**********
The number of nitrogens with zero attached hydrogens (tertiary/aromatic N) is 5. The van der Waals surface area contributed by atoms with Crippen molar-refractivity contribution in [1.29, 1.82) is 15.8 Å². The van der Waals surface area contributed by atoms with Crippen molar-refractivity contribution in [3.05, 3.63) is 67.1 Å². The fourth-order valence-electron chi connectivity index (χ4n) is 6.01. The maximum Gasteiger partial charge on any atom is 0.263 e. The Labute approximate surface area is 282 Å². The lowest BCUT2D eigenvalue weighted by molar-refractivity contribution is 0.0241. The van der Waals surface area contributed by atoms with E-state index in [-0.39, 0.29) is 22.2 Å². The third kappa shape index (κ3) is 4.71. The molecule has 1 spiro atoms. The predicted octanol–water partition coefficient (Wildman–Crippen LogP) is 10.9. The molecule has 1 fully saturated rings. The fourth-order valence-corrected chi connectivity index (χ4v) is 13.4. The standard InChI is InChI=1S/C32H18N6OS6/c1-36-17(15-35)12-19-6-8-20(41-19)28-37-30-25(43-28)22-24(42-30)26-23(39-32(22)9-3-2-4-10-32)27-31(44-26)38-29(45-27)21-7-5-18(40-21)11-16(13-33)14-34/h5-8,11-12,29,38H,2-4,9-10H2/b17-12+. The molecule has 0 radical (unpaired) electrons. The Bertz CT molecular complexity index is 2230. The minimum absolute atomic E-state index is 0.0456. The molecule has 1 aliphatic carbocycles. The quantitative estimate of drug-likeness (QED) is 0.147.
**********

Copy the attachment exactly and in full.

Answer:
The number of nitrogens with zero attached hydrogens (tertiary/aromatic N) is 5. The van der Waals surface area contributed by atoms with Crippen molar-refractivity contribution in [1.29, 1.82) is 15.8 Å². The van der Waals surface area contributed by atoms with Crippen molar-refractivity contribution in [3.05, 3.63) is 67.1 Å². The fourth-order valence-electron chi connectivity index (χ4n) is 6.01. The maximum Gasteiger partial charge on any atom is 0.263 e. The Labute approximate surface area is 282 Å². The lowest BCUT2D eigenvalue weighted by molar-refractivity contribution is 0.0241. The van der Waals surface area contributed by atoms with E-state index in [-0.39, 0.29) is 22.2 Å². The third kappa shape index (κ3) is 4.71. The molecule has 1 spiro atoms. The predicted octanol–water partition coefficient (Wildman–Crippen LogP) is 10.9. The molecule has 1 fully saturated rings. The fourth-order valence-corrected chi connectivity index (χ4v) is 13.4. The standard InChI is InChI=1S/C32H18N6OS6/c1-36-17(15-35)12-19-6-8-20(41-19)28-37-30-25(43-28)22-24(42-30)26-23(39-32(22)9-3-2-4-10-32)27-31(44-26)38-29(45-27)21-7-5-18(40-21)11-16(13-33)14-34/h5-8,11-12,29,38H,2-4,9-10H2/b17-12+. The molecule has 0 radical (unpaired) electrons. The Bertz CT molecular complexity index is 2230. The minimum absolute atomic E-state index is 0.0456. The molecule has 1 aliphatic carbocycles. The quantitative estimate of drug-likeness (QED) is 0.147.